Luster: Luster is how shiny a pearl is. The shinier, the better. You want to be able to see your reflection all up in there.
Surface: Most pearls will have little bumps or blemishes on them. The less noticeable the blemishes, the more valuable the pearl.
Nacre Quality: This is basically quantifying how good a job the oyster did in covering up it’s pearl nucleus. If the pearl is shiny and you can’t see the bead nucleus through the nacre, than the nacre is considered an acceptable thickness. If you can see the nucleus, or the pearl has a ‘chalky” appearance, that is some crappy nacre. Poor nacre quality is often the result of harvesting a pearl too early.
Matching: This factor only applies to strings of pearls that are supposed to match each other. The more uniform the pearls, the more expensive the necklace. Single pearls or funky, purposely mismatched designs are exempt.
Of course, pearls are often dyed, bleached, polished etc. to improve perceived quality, so if you see a real swank looking strand for next to nothing it’s probably been “enhanced” in some way. This is all fine, as long as any treatment is disclosed and the pearls are priced appropriately. As with all fine jewelry, if you want a real, quality piece, it’s better to spend a little more at a reputable company than try to save a few bucks by buying from a dubious internet dude.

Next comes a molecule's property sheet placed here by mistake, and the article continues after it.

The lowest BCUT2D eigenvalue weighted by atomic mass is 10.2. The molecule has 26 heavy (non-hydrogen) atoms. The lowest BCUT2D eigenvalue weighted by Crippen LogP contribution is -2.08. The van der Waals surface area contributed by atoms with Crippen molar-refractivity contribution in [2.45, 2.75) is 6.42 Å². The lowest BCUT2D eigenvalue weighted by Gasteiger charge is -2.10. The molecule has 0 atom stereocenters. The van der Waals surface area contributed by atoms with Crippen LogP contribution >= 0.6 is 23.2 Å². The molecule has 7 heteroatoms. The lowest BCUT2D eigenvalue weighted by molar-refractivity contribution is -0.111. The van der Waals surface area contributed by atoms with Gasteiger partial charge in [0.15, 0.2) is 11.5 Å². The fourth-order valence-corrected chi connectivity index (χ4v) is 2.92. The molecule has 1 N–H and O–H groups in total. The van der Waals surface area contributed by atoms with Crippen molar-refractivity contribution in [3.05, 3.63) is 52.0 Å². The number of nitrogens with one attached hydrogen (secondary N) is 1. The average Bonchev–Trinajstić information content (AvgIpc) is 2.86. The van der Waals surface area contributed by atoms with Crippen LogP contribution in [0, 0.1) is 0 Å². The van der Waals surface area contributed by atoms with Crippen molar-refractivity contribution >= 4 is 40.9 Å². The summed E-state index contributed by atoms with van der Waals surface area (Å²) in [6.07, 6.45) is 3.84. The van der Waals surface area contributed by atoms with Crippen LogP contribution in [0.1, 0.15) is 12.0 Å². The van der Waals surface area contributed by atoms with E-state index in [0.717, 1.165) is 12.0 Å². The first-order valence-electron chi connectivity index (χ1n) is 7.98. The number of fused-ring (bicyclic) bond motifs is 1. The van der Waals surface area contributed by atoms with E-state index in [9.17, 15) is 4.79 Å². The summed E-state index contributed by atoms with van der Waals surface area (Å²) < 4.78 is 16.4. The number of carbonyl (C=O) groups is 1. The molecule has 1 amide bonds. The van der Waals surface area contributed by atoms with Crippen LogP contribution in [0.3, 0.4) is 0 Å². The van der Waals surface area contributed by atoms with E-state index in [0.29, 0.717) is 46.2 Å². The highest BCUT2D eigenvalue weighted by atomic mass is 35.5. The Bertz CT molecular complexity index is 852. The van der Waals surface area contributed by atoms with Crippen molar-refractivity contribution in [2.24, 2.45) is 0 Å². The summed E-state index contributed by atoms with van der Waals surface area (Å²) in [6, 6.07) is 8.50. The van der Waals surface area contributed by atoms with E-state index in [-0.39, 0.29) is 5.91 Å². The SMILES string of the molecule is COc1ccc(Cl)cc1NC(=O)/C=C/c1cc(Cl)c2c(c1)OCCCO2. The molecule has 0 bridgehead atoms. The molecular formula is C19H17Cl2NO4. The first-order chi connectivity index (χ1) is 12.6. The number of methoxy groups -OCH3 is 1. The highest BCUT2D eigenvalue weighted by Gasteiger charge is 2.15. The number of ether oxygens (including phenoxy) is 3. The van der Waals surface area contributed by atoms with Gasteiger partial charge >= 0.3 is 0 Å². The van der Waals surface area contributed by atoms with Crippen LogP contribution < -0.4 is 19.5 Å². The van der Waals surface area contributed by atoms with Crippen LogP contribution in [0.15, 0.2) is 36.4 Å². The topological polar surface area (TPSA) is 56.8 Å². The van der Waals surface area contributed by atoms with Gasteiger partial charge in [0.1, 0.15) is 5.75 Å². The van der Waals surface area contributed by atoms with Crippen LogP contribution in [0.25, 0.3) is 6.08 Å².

If you want to find out if a pearl is even real (i.e., grown in a mollusk, and not glass or plastic), the classic “tooth test” is really the best way. If you gently rub a pearl against the edge of your tooth, a real pearl will feel gritty and a fake pearl will feel smooth.
Because if the world is your oyster, you better know how to find the pearl.